I wanted to create not only a BBQ but a structure I could use as a fireplace, an incinerator (for burning all my tree trimmings), and an outdoor oven for cooking wood fired pizzas. I wanted it big enough to cook for a large crowd if necessary and to be able to cook large items on a rotisserie (ie. lamb, chicken or pork on a spit). Many of my mates are South Africans, some of whom like to hunt and fish, and who swear by the wood-fired method, so there'll be plenty of expertise available when it comes to doing the cooking.
The whole idea started when I acquired a load of recycled bricks from a mate. But before I could get started I had to chip off all the mortar from about 500 bricks.
The first thing I did was to establish the dimensions, which essentially is based on a standard NZ-BBQ Factory hotplate or grill which will be very easy to replace if needed later plus I can borrow them from mates or from my other gas BBQ when needed. I got an engineer to weld me up a frame out of 40mm angle iron which will house 4 hotplates or grills in any combination depending on what I'm cooking. 
Then based on that size I got him to build a steel grate – slightly smaller to allow for the brickwork. I designed it with skids so that if I needed to move it I can drag it with a hooked rod as it will be too heavy and at times too hot, to lift. 
Once these dimensions were established I set about laying the concrete pad on which the whole structure would sit. I set the first layer of bricks into the concrete, then built it up from there. Once I got it to the right height I cemented in 4 steel shelf brackets for the grill to sit on, all the while making sure everything was level (see pictures).
I left some spaces in the brickwork so I could attach a rotisserie setup later. I boxed up inside the fireplace to create a concrete shelf that the grate will sit on when being used as a BBQ so that everything's at the right height for cooking. When using as an oven, fireplace or incinerator the grate will simply turn 90 degrees and sit on the bottom. Next, using a curved piece of boxing I created a platform on which to build the chimney. I strengthened it with a piece of galvanised steel pipe to help support the weight of all the bricks going on top.
The chimney's still not as high as it needs to be. I concluded this when I tested it the first time. I was burning a lot of tinder and when it flared up the flames started leaping out the top of the chimney by at least a foot.
Needless to say I'm looking forward to using it for all its intended purposes. I'll post some pictures later when I do.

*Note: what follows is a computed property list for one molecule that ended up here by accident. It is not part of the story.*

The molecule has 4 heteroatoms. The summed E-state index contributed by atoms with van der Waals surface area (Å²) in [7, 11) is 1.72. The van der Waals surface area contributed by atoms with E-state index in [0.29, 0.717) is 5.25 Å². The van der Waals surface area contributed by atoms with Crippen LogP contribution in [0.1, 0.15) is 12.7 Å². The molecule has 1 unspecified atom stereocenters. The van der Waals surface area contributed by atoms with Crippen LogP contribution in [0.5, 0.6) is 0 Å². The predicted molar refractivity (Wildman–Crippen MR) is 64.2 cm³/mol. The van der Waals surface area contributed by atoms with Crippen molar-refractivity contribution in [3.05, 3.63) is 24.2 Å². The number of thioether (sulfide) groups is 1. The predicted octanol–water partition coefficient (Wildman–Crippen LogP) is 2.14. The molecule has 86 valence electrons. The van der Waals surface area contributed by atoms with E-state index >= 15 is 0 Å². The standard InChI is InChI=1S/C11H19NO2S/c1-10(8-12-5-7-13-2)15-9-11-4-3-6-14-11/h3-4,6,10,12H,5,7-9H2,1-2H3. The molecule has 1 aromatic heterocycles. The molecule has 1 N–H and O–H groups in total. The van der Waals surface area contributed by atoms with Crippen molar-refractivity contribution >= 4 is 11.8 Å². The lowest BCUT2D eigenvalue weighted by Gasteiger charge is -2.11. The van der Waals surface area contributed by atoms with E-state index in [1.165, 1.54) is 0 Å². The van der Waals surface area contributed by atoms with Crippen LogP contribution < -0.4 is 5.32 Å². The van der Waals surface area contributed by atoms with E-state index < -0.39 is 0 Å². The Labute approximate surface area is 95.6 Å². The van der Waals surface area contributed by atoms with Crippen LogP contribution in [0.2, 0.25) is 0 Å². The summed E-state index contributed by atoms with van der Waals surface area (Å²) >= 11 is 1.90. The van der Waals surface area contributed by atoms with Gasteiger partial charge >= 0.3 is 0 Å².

Monday, September 20, 2010

The Pergola

My purpose in building a Pergola in the garden was two-fold. Firstly I wanted to create a nice sunny place to sit where there was a good view of the garden but I also wanted to grow grapes in my garden. They would not only need a nice sunny position but they would also need some kind of structure to grow on (and over) – hence the Pergola.

I really like the atmosphere created by grape vines. I also really enjoy those outdoor cafes and wineries in places like Kerikeri or Waiheki Island where you can sit in the afternoon sun in the shade of a grapevine drinking a nice cold beer or glass of wine. The grape I chose was Albany Surprise (a red grape) This is the second year it's been in the ground and it's just starting to come away again.

The Pergola itself is comprised of 4 dressed tanalised pine posts. The top part is made out of landscaping grade Macrocarpa. I still need to finish it off with 3 more beams across the top and the paving also needs to be re-levelled. I still have plenty of Macrocarpa left which I intend to also use to build an outdoor table and chairs (I'll post a blog about this later).

See more about the grapes growing over the pergola here

Sunday, September 19, 2010

Companion Planting

If there's one lesson I learned last year it's the value of companion planting. This was my first attempt growing anything in the Top Garden area. I tried a small test area growing potatoes for the first time and I planted a few brocolli as well.
Because I generally try to avoid using sprays and pesticides, this means some of my vegies tend to look a bit 'knarly' — although perfectly healthy I'm sure.
However I was pleasantly surprised to see how perfectly both the brocolli and spuds turned out. I'm sure it was because I grew them right next to each other.
I made a point of feeding the soil well as I'd heard potatoes are gross feeders which may also have helped the brocolli.
Anyway I'm keen to try it again this year on a larger scale. Brocolli and spuds never go to waste in our household.

Click the following link to find an interesting and helpful chart with some other vegie combinations:

I'll be sure to try some of these ideas too.

Top Garden

The Top Garden is a much larger area and is still a work in progress. This is the sunniest part of the garden so I'm looking forward to seeing what will grow here. Being on the brow of a hill means it's a bit more exposed to the wind but the surrounding bush provides a bit of shelter. Last year I spent most of my efforts building a pergola and brick barbeque/fireplace which I'm yet to 'Christen' with friends. Now that they're basically finished I plan to concentrate on getting a couple of large gardens established. I've made a start as you can see in the area on the right hand side of picture (above).